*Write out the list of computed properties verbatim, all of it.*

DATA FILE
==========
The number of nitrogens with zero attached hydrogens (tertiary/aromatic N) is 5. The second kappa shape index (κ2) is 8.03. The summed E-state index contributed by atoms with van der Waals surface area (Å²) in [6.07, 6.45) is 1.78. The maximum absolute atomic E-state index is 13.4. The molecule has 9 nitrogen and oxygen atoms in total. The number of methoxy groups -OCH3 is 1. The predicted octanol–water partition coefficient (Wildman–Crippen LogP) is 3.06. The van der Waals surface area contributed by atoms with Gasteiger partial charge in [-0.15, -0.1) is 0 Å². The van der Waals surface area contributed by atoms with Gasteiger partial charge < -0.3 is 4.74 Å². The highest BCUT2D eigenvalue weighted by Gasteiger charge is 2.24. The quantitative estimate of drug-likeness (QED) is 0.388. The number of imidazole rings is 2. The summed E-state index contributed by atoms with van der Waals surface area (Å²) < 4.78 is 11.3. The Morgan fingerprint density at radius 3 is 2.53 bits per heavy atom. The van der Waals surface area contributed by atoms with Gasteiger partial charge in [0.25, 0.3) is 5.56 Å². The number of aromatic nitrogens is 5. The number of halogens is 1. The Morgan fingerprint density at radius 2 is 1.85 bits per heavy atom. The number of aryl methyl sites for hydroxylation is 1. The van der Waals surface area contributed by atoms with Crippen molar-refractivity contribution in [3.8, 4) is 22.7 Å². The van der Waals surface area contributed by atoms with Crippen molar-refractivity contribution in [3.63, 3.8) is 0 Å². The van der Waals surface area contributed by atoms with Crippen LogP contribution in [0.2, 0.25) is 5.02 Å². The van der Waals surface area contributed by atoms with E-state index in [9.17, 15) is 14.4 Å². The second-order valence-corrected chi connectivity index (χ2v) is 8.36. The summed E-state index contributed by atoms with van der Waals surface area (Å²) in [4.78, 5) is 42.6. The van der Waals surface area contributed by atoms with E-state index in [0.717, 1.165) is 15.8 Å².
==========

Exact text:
The number of nitrogens with zero attached hydrogens (tertiary/aromatic N) is 5. The second kappa shape index (κ2) is 8.03. The summed E-state index contributed by atoms with van der Waals surface area (Å²) in [6.07, 6.45) is 1.78. The maximum absolute atomic E-state index is 13.4. The molecule has 9 nitrogen and oxygen atoms in total. The number of methoxy groups -OCH3 is 1. The predicted octanol–water partition coefficient (Wildman–Crippen LogP) is 3.06. The van der Waals surface area contributed by atoms with Gasteiger partial charge in [-0.15, -0.1) is 0 Å². The van der Waals surface area contributed by atoms with Gasteiger partial charge < -0.3 is 4.74 Å². The highest BCUT2D eigenvalue weighted by Gasteiger charge is 2.24. The quantitative estimate of drug-likeness (QED) is 0.388. The number of imidazole rings is 2. The summed E-state index contributed by atoms with van der Waals surface area (Å²) < 4.78 is 11.3. The Morgan fingerprint density at radius 3 is 2.53 bits per heavy atom. The van der Waals surface area contributed by atoms with Gasteiger partial charge in [0.25, 0.3) is 5.56 Å². The number of aromatic nitrogens is 5. The number of halogens is 1. The Morgan fingerprint density at radius 2 is 1.85 bits per heavy atom. The number of aryl methyl sites for hydroxylation is 1. The van der Waals surface area contributed by atoms with Crippen molar-refractivity contribution in [3.8, 4) is 22.7 Å². The van der Waals surface area contributed by atoms with Crippen molar-refractivity contribution in [3.63, 3.8) is 0 Å². The van der Waals surface area contributed by atoms with Crippen LogP contribution in [0.2, 0.25) is 5.02 Å². The van der Waals surface area contributed by atoms with E-state index in [9.17, 15) is 14.4 Å². The second-order valence-corrected chi connectivity index (χ2v) is 8.36. The summed E-state index contributed by atoms with van der Waals surface area (Å²) in [4.78, 5) is 42.6. The van der Waals surface area contributed by atoms with E-state index in [0.717, 1.165) is 15.8 Å².